Well, the day was bound to come, wasn't it? Fed up with the eye-watering pain to the economy, and invigorated by his convalescence at Chequers (Chequers?! - surely not his primary residence when staying at home), Boris has decreed that if you can't work from home it's time to get on your bike - or walk - and make for your workplace.
Lots of employers are hearing the Siren call (oh the mental image - Boris on a rocky outcrop, blond locks dancing to the breeze in the moonlight...), requesting that their staff now return to their (work)station. But what of Sue who suffers from anxiety and can't bring herself to leave her home, or Tomasz who worries that if he goes into work, his aged mum with whom he lives, will be placed at even greater risk? What of their understandable concern that being literally anywhere is riskier than being at home, as confirmed it seems by the Government's own suggestion that home working is to be favoured? What if they dare simply to say "no!"?
The Government would like us to believe that, at least under its direction, employers are in control of their businesses and staff. It's not just 'Controlling Coronavirus' that ministers have in mind. But, to extend my classical nautical theme a little further, there is a distinct risk that in answering the Siren's call, the ship of British business may whilst not being totally shipwrecked at least, find itself slammed against the rocks of employment law.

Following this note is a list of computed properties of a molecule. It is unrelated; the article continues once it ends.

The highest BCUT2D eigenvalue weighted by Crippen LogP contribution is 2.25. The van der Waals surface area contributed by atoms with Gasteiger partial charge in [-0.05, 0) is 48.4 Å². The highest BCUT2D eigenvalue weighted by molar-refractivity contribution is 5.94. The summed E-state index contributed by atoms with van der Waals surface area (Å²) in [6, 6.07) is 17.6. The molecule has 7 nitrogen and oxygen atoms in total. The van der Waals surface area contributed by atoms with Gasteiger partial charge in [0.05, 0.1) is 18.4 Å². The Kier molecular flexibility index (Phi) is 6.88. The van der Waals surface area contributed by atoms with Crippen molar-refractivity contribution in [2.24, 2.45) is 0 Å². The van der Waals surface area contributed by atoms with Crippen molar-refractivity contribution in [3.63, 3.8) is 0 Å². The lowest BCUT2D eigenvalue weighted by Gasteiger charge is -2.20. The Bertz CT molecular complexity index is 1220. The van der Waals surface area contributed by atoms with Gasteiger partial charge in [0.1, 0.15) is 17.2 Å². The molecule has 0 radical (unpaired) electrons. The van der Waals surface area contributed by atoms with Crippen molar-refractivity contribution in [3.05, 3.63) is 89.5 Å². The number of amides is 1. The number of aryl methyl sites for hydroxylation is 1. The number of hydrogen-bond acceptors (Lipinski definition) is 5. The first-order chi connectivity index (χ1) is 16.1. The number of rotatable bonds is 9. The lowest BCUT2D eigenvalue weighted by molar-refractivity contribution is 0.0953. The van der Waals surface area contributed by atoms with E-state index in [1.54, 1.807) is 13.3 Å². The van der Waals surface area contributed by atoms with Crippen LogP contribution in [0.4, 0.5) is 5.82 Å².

I refer particularly in this context to s.44 of the Employment Rights Act 1996; a little-known provision which protects employees against detriment on health and safety grounds. So, whilst you as an employer might think that Sue or Tomasz are being over-sensitive, selfish or even stupid, those giving them legal advice may take a very different view. Take a stand against them, and next you may be taking the stand as a witness in the Employment Tribunal (I know, it’s a witness box on this side of the Atlantic but that didn’t scan!). Worse still, Sue's claim may include a useful little reference to disability discrimination and Tomasz may himself have a claim of discrimination by association if his poor old mum is incapacitated.
It may not end there. The mere fact that neither can work from home may say something altogether more profound. Perhaps, for instance, Sue and Tomasz are more likely statistically to be employed in jobs where they have to be physically in the workplace - Sue because of her sex and Tomasz because of his nationality. The cherry on the cake may be that those concerns have been put forward in such a way as to make both individuals whistleblowers. A lawyer's dream come true!
It doesn't need to be like this, of course. There are things you can do and to find out more you should really should get in touch. In the meantime, our advice is simply to Stay Alert to such pitfalls.
If you would like any advice on this or any other employment issue, please contact a member of the Employment Law Team.